Your guide, Sean Claxton.
Growing up in the heart of Norfolk, England, I have, from a very young age, been surrounded by World War Two history. For example, my childhood home had several disused airfields within a short cycle ride. My two grandfathers “did their bit” on the Home Front, one in the Auxiliary Air Force, the other in the Home Guard. Two great-grandfathers also served in the First World War, in the Dardenelles and in France. From an initial interest in the hardware- the aircraft, the tanks etc. I became further interested in how these machines were used, why, and by whom.
After spending a few years playing drums in various bands, my lifelong interest in the Second World War coincided with my working life in 1993, when I started employment with the Imperial War Museum in London, spending almost eleven years at the Cabinet War Rooms, the underground headquarters of Winston Churchill. An absolutely fascinating place-not least because of its simplicity. Working there helped engender a real appreciation for what you might call the “historical environment”. There is, for me, no better aid to understanding history than to stand where it happened, be it an underground cellar in London or a narrow lane in the bocage.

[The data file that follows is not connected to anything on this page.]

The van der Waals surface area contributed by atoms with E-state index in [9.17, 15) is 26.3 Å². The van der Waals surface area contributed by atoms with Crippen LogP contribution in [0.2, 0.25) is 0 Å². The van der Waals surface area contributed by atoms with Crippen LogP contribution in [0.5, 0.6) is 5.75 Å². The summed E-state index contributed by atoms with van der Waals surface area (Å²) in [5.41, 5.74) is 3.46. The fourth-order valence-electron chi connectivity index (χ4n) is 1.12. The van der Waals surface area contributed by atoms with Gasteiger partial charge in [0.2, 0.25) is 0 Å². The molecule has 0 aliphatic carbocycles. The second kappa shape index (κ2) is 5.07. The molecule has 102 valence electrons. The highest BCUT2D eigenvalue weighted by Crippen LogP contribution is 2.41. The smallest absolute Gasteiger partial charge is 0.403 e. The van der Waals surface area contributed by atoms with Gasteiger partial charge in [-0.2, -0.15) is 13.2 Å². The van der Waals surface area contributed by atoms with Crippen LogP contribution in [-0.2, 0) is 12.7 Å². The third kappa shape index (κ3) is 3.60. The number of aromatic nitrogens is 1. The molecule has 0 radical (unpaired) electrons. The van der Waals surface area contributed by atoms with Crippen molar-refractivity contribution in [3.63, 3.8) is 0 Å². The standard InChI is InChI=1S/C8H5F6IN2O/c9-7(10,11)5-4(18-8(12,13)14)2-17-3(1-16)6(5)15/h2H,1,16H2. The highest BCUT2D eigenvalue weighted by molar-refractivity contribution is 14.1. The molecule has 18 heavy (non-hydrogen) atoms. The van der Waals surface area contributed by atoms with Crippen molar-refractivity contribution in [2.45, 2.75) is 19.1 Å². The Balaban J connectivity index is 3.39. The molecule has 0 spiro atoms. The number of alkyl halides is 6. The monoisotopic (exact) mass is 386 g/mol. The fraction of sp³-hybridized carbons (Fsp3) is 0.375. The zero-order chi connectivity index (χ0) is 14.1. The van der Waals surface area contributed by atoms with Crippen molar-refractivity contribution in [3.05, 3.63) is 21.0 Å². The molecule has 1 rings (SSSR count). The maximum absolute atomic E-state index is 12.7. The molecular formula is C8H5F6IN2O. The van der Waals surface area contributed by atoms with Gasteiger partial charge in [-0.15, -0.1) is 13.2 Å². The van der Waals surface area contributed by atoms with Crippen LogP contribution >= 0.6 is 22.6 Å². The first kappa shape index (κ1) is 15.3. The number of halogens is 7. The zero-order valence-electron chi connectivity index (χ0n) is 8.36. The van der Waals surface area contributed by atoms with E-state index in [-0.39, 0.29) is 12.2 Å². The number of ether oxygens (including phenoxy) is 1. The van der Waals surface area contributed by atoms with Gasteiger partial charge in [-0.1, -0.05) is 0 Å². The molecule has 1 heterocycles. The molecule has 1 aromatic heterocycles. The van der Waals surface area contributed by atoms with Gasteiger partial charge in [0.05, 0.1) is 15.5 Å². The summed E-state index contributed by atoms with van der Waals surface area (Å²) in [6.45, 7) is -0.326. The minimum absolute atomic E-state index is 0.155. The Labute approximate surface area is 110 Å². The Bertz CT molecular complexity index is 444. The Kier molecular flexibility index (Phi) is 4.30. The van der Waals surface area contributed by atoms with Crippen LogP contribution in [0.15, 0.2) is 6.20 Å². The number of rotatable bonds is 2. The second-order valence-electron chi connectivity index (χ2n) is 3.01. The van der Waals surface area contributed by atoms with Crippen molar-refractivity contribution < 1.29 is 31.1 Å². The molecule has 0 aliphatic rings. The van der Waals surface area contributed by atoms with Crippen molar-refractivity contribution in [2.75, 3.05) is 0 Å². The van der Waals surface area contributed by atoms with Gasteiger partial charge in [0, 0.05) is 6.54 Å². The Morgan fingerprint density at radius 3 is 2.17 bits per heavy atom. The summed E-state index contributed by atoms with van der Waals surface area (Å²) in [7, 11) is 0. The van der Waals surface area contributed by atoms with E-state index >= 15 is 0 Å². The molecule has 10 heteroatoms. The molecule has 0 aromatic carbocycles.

Having visited Normandy as a tourist for many years, and always having had a particular interest in D-Day and the subsequent Battle of Normandy, I started working as a Battlefield Guide in Normandy in 2004 with Battlebus before moving to Overlordtour in 2011. After ten years of working for two of the most succesful and highly rated tour operators in Normandy, I decided to work as an independent guide to allow more time for research and writing. I was one of three co-editors of “Managing and Interpreting D-Day’s Sites of Memory: Guardians of Remembrance”.
Two further projects are underway, one covering Sword Beach and another the German attempt to recapture Carentan.
I am equally interested in all aspects of the occupation and liberation of Normandy, from the Allied and German forces involved, to the effect of the events upon the local population. I am fortunate enough to have been involved in many memorial projects, including “Moulin des Rondelles 1944” and the installation of a plaque dedicated to the Calgary Highlanders in Clair-Tison. I am currently secretary of the non-profit “In The Footsteps Of ‘Bud’ Owens”.
Very few people get the chance to earn their living doing something they’re passionate about. For me, it is an absolute privilege, and I count myself very fortunate to be able to do so.